Ultrasound-guided delivery of microRNA loaded nanoparticles into cancer
JOURNAL OF CONTROLLED RELEASE
2015; 203: 99-108
Polymer Nanoparticles Mediated Codelivery of AntimiR-10b and AntimiR-21 for Achieving Triple Negative Breast Cancer Therapy
2015; 9 (3): 2290-2302
Ultrasound induced microbubble cavitation can cause enhanced permeability across natural barriers of tumors such as vessel walls or cellular membranes, allowing for enhanced therapeutic delivery into the target tissues. While enhanced delivery of small (<1nm) molecules has been shown at acoustic pressures below 1MPa both in vitro and in vivo, the delivery efficiency of larger (>100nm) therapeutic carriers into cancer remains unclear and may require a higher pressure for sufficient delivery. Enhanced delivery of larger therapeutic carriers such as FDA approved pegylated poly(lactic-co-glycolic acid) nanoparticles (PLGA-PEG-NP) has significant clinical value because these nanoparticles have been shown to protect encapsulated drugs from degradation in the blood circulation and allow for slow and prolonged release of encapsulated drugs at the target location. In this study, various acoustic parameters were investigated to facilitate the successful delivery of two nanocarriers, a fluorescent semiconducting polymer model drug nanoparticle as well as PLGA-PEG-NP into human colon cancer xenografts in mice. We first measured the cavitation dose produced by various acoustic parameters (pressure, pulse length, and pulse repetition frequency) and microbubble concentration in a tissue mimicking phantom. Next, in vivo studies were performed to evaluate the penetration depth of nanocarriers using various acoustic pressures, ranging between 1.7 and 6.9MPa. Finally, a therapeutic microRNA, miR-122, was loaded into PLGA-PEG-NP and the amount of delivered miR-122 was assessed using quantitative RT-PCR. Our results show that acoustic pressures had the strongest effect on cavitation. An increase of the pressure from 0.8 to 6.9MPa resulted in a nearly 50-fold increase in cavitation in phantom experiments. In vivo, as the pressures increased from 1.7 to 6.9MPa, the amount of nanoparticles deposited in cancer xenografts was increased from 4- to 14-fold, and the median penetration depth of extravasated nanoparticles was increased from 1.3-fold to 3-fold, compared to control conditions without ultrasound, as examined on 3D confocal microscopy. When delivering miR-122 loaded PLGA-PEG-NP using optimal acoustic settings with minimum tissue damage, miR-122 delivery into tumors with ultrasound and microbubbles was 7.9-fold higher compared to treatment without ultrasound. This study demonstrates that ultrasound induced microbubble cavitation can be a useful tool for delivery of therapeutic miR loaded nanocarriers into cancer in vivo.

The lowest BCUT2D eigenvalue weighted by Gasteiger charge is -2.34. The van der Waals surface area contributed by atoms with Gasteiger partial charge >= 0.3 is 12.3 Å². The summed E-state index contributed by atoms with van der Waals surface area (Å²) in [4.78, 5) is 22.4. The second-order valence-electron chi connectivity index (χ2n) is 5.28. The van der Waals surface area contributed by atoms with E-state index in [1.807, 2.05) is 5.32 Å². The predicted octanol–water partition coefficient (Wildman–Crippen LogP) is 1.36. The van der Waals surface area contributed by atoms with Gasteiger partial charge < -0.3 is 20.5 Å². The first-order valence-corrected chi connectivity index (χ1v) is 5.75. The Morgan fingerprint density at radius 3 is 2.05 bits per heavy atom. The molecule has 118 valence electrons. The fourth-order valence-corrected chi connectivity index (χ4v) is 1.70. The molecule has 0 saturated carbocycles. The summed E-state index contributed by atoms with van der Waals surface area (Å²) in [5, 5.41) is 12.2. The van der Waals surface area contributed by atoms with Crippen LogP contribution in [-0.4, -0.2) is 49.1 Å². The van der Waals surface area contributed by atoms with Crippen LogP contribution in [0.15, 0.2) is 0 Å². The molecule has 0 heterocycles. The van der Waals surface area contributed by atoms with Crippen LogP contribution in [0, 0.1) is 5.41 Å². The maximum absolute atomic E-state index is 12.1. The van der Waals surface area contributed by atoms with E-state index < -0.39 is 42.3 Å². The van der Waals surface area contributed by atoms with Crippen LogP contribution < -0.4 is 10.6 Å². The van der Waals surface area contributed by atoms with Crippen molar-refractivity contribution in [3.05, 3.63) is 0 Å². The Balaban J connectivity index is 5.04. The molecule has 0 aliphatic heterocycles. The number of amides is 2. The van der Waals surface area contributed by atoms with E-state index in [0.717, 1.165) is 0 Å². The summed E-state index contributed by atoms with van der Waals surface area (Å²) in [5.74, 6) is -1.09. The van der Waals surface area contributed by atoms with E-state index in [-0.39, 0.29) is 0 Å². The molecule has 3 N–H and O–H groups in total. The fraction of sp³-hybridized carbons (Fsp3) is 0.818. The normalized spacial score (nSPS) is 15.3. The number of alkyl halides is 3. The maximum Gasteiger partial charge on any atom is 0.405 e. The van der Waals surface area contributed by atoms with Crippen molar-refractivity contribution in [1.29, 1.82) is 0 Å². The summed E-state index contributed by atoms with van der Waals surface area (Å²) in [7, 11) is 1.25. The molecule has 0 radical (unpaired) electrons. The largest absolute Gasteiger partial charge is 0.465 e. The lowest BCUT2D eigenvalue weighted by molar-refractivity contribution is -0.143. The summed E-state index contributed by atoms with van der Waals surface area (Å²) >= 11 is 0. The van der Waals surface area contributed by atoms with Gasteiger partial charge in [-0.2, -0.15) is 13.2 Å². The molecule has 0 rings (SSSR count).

View details for DOI 10.1016/j.jconrel.2015.02.018
View details for Web of Science ID 000351696600011
View details for PubMedID 25687306
Degron protease blockade sensor to image epigenetic histone protein methylation in cells and living animals.
ACS chemical biology
2015; 10 (1): 165-174
The current study shows the therapeutic outcome achieved in triple negative breast cancer (TNBC) by simultaneously antagonizing miR-21-induced antiapoptosis and miR-10b-induced metastasis, using antisense-miR-21-PS and antisense-miR-10b-PS delivered by polymer nanoparticles (NPs). We synthesized the antisense-miR-21 and antisense-miR-10b loaded PLGA-b-PEG polymer NPs and evaluated their cellular uptake, serum stability, release profile, and the subsequent synchronous blocking of endogenous miR-21 and miR-10b function in TNBC cells in culture, and tumor xenografts in living animals using molecular imaging. Results show that multitarget antagonization of endogenous miRNAs could be an efficient strategy for targeting metastasis and antiapoptosis in the treatment of metastatic cancer. Targeted delivery of antisense-miR-21 and antisense-miR-10b coloaded urokinase plasminogen activator receptor (uPAR) targeted polymer NPs treated mice showed substantial reduction in tumor growth at very low dose of 0.15 mg/kg, compared to the control NPs treated mice and 40% reduction in tumor growth compared to scramble peptide conjugated NPs treated mice, thus demonstrating a potential new therapeutic option for TNBC.